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Raising the Bar and Reducing Failure on State-Mandated Exit Exams


by Stuart S. Yeh January 28, 2008

A majority of students will soon be subject to exit exams that require knowledge of high school subjects such as algebra and geometry, despite evidence from employers that these topics are frequently unrelated to occupational requirements. A variety of evidence suggests that an alternative approach, involving exit exams that reward each level of student achievement with a corresponding diploma option, is more likely to promote high educational standards and improve student achievement without excessive failure rates.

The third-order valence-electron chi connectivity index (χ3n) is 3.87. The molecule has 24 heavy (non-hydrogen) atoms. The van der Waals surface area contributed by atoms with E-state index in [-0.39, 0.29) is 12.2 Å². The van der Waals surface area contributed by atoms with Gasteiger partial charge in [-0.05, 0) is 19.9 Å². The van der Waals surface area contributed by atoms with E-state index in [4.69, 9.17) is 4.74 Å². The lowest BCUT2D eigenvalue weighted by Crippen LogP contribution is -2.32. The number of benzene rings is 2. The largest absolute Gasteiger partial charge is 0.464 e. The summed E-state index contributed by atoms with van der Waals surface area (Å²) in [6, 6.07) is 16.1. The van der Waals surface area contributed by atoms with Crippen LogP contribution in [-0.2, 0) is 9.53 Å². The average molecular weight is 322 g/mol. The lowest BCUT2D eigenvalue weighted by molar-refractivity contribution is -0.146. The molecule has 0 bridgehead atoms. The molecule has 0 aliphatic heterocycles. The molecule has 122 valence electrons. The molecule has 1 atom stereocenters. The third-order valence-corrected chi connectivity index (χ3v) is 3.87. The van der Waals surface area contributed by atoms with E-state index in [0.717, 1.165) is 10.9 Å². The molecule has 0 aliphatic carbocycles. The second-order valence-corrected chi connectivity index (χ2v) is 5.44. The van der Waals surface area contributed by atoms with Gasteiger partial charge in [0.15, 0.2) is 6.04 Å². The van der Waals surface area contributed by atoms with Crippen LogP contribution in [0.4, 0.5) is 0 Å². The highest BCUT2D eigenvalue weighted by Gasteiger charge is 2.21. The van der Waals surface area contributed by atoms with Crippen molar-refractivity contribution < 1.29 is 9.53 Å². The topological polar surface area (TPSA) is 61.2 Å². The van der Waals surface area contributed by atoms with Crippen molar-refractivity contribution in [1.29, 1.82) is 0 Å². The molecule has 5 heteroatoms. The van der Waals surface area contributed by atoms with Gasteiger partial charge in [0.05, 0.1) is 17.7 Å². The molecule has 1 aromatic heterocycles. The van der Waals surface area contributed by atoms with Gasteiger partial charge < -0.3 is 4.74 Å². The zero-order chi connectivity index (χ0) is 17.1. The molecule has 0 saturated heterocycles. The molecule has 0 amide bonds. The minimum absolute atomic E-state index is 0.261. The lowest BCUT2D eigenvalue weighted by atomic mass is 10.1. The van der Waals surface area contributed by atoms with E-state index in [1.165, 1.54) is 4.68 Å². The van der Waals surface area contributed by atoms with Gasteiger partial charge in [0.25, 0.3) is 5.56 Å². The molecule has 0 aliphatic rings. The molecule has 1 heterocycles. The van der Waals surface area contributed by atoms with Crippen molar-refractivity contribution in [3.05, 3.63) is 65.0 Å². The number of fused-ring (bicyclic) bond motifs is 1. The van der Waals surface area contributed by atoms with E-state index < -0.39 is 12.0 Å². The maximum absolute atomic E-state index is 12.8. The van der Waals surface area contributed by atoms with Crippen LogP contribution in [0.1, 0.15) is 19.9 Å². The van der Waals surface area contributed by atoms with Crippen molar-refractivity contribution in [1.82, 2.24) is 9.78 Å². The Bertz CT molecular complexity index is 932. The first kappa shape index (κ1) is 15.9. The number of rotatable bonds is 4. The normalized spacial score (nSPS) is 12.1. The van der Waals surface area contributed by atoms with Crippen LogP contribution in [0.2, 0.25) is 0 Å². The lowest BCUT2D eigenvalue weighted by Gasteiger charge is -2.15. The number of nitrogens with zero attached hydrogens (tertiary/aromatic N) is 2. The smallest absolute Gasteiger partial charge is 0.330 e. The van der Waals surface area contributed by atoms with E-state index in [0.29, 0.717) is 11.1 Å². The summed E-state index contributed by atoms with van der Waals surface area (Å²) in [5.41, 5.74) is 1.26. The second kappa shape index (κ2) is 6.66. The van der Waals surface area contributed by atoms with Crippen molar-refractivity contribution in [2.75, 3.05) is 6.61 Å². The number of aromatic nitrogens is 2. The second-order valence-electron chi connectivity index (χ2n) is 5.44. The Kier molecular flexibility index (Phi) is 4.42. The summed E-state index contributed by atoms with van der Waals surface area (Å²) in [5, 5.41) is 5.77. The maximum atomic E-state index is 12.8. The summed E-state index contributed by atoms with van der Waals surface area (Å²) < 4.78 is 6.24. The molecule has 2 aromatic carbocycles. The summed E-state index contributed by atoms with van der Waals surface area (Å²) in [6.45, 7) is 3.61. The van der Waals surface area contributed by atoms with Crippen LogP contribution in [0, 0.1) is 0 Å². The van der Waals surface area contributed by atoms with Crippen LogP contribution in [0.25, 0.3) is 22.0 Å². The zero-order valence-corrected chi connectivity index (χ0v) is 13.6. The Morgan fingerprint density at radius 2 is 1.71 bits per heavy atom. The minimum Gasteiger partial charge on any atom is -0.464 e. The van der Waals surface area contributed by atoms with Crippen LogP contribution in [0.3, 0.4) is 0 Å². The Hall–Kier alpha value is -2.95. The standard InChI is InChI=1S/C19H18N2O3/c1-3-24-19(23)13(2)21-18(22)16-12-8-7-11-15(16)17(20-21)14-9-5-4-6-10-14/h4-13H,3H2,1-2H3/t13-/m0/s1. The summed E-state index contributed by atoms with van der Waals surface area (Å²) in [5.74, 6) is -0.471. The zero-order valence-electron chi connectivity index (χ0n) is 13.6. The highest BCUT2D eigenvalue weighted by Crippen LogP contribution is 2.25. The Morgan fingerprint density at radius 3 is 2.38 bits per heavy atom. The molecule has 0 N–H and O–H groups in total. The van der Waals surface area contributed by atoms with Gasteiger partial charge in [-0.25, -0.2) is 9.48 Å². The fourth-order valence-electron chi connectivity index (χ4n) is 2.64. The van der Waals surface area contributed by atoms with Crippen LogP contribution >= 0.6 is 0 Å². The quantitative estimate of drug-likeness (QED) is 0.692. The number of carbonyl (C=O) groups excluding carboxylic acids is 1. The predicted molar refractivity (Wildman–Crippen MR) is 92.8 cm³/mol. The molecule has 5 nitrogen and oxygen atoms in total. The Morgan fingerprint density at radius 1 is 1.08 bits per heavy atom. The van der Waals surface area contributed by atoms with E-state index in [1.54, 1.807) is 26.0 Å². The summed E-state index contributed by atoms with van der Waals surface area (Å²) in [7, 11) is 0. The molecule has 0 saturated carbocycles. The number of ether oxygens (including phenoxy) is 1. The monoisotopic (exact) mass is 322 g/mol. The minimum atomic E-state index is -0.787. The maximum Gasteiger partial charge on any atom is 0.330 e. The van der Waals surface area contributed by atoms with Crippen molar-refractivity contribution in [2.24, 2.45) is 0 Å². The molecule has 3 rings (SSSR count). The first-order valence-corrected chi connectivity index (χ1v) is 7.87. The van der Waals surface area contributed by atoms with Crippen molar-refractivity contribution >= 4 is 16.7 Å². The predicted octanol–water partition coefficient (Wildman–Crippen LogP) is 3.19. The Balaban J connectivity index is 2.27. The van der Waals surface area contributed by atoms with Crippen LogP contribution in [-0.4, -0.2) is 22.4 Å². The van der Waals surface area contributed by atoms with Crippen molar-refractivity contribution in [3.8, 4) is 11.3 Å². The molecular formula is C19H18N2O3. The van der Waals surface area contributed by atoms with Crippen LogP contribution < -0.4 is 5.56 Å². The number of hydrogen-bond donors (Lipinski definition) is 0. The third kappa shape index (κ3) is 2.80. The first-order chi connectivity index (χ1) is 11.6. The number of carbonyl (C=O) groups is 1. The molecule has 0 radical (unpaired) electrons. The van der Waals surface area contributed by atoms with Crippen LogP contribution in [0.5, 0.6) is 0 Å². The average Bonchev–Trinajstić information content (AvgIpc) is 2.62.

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Cite This Article as: Teachers College Record, Date Published: January 28, 2008
http://www.tcrecord.org ID Number: 14939, Date Accessed: 11/22/2014 11:33:00 PM

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About the Author
  • Stuart Yeh
    University of Minnesota
    E-mail Author
    STUART YEH is Assistant Professor in the Department of Educational Policy and Administration at the University of Minnesota. His research focuses on improved ways of designing assessment and accountability systems. His book, Raising Student Achievement Through Rapid Assessment and Test Reform (Teachers College Press, 2006), recommends changes in federal, state, and district level testing policies.
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